Lars Berglund from the Swedish Royal Institute of Technology in Stockholm, Sweden found that the mechanical processes used to pulp wood damages the natural fibers, weakening them. Berglund developed a process to extract the fibers, keeping their properties intact.
The secret to the nanopaper's performance is not only the strength of the undamaged cellulose fibres, but also they way they are arranged into networks. Although strongly bound together, they are still able to slip and slide over each other to dissipate strains and stresses.
The individual cellulose fibres are also much smaller than in conventional paper. "A regular paper network has fibres 30 micrometres in diameter, here we are at a scale three orders of magnitude smaller," says Berglund. "The material [has] very small defects compared with a conventional paper network."
Mechanical testing shows it has a tensile strength of 214 megapascals, making it stronger than cast iron (130 MPa) and nearly as strong as structural steel used in buildings and bridges (250 MPa). Normal paper is flimsy; it has a tensile strength less than 1 MPa. The tests used strips 40 millimeters long by 5mm wide and about 50 micrometers thick.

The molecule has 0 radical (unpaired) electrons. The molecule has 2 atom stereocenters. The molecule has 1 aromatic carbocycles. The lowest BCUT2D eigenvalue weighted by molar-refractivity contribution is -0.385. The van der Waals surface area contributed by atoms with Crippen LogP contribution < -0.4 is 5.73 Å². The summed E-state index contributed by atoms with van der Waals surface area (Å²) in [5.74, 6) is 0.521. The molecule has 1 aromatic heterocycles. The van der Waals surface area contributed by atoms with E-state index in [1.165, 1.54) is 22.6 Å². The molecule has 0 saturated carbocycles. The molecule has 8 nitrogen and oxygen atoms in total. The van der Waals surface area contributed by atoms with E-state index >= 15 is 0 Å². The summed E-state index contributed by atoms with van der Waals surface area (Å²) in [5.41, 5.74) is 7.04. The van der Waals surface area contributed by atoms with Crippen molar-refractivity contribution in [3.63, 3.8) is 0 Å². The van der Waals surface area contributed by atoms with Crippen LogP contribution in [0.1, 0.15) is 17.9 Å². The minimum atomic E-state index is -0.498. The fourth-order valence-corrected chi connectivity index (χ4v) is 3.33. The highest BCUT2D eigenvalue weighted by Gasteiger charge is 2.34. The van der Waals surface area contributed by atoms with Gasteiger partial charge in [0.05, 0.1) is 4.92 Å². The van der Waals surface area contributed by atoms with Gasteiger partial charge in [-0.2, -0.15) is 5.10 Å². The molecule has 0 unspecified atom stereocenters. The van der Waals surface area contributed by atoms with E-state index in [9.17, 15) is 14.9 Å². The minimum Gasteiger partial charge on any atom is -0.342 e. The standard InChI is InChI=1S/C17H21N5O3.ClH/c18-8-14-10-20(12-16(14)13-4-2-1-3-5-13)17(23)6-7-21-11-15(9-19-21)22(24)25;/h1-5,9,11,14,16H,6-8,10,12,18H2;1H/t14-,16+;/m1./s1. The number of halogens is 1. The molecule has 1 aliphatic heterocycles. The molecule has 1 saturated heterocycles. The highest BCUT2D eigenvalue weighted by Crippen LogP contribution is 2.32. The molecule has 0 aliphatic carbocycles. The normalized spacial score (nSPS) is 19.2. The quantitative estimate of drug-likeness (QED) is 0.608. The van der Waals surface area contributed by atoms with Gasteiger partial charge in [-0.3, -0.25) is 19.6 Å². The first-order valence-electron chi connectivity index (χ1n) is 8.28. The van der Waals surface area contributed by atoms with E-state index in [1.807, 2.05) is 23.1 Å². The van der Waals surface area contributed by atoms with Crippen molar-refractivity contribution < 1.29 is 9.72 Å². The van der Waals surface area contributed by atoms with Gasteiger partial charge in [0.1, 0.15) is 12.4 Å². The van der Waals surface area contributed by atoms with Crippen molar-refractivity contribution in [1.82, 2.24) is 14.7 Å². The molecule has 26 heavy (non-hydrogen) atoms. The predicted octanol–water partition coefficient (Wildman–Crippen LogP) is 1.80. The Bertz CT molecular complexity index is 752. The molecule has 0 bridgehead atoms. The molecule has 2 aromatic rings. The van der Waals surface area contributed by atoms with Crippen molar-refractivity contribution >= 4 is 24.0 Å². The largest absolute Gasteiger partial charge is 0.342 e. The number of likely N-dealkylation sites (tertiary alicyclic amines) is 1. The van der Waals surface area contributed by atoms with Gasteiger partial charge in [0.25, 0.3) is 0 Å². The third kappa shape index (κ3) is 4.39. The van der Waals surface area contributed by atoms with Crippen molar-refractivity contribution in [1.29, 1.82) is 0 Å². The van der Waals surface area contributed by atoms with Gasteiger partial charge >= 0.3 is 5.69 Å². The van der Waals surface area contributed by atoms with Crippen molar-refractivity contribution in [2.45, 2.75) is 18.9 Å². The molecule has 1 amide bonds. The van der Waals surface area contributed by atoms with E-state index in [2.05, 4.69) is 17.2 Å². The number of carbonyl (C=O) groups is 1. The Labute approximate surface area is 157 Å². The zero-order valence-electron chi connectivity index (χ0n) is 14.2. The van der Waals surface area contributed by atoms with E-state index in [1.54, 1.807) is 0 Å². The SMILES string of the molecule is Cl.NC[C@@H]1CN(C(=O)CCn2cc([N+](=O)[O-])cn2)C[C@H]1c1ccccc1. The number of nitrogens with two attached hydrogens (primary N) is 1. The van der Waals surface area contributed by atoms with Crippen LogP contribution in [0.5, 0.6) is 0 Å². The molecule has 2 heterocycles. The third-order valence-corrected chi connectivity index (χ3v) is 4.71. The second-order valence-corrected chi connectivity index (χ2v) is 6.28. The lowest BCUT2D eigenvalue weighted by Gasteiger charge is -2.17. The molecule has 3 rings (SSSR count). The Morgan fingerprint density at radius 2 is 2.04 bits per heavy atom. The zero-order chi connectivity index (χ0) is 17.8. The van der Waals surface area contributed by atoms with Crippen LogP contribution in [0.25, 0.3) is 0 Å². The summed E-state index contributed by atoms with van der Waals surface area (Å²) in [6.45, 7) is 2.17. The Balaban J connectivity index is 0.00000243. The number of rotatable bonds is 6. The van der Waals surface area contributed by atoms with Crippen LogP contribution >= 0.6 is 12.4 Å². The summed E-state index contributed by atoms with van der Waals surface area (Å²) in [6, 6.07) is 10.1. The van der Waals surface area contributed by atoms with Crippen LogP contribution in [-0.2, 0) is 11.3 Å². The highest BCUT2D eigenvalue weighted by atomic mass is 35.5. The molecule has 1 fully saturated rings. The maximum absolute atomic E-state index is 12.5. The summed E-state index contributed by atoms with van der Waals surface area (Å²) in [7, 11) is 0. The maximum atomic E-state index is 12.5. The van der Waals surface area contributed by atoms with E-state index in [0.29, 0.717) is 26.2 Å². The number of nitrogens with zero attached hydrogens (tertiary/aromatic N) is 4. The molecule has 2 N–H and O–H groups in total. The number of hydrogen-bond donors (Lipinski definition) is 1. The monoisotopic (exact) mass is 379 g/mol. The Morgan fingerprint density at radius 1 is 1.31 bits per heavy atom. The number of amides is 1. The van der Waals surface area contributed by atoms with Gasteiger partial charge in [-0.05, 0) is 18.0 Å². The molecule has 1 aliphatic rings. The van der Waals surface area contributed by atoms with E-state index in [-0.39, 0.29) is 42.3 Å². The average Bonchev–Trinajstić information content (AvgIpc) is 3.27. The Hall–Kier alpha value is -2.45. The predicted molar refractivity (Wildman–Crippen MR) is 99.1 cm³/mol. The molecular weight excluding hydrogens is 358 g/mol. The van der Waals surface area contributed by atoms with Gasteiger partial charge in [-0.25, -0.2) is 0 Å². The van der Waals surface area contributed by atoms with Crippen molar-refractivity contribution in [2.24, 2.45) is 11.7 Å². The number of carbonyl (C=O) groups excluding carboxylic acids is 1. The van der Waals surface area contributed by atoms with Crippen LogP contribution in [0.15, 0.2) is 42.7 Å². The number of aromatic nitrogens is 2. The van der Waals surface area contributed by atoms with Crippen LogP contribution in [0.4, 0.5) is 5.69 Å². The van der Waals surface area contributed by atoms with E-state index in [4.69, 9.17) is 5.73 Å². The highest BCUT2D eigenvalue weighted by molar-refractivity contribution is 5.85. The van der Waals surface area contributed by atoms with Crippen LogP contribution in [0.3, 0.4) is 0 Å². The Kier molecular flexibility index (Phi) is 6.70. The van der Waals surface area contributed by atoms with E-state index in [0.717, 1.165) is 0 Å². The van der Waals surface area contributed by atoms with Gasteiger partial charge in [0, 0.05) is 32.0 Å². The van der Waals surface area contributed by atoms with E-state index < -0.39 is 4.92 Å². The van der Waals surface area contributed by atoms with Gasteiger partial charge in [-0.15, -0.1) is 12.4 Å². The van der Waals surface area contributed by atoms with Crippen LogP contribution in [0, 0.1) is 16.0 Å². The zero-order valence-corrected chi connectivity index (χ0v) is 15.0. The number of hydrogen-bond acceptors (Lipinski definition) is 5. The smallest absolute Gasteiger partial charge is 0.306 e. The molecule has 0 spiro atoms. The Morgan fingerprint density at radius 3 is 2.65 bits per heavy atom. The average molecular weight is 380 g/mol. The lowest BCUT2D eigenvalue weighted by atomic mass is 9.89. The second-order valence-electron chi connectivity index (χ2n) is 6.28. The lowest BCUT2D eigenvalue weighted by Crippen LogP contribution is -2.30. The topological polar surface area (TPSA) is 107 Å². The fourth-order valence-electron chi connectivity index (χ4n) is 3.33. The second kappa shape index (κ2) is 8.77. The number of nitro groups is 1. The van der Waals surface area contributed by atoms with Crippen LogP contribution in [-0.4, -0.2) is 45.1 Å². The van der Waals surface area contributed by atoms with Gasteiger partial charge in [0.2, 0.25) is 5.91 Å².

Science fiction readers may recall the material used in Jules Verne's 1866 classic Robur the Conqueror.
...Unsized paper, with the sheets impregnated with dextrin and starch and squeezed in hydraulic presses, will form a material as hard as steel. There are made of it pulleys, rails, and wagon-wheels, much more solid than metal wheels, and far lighter. And it was this lightness and solidity which Robur availed himself of in building his aerial locomotive...
(Read more about Verne's paper steel)
(This Science Fiction in the News story used with permission of Technovelgy.com)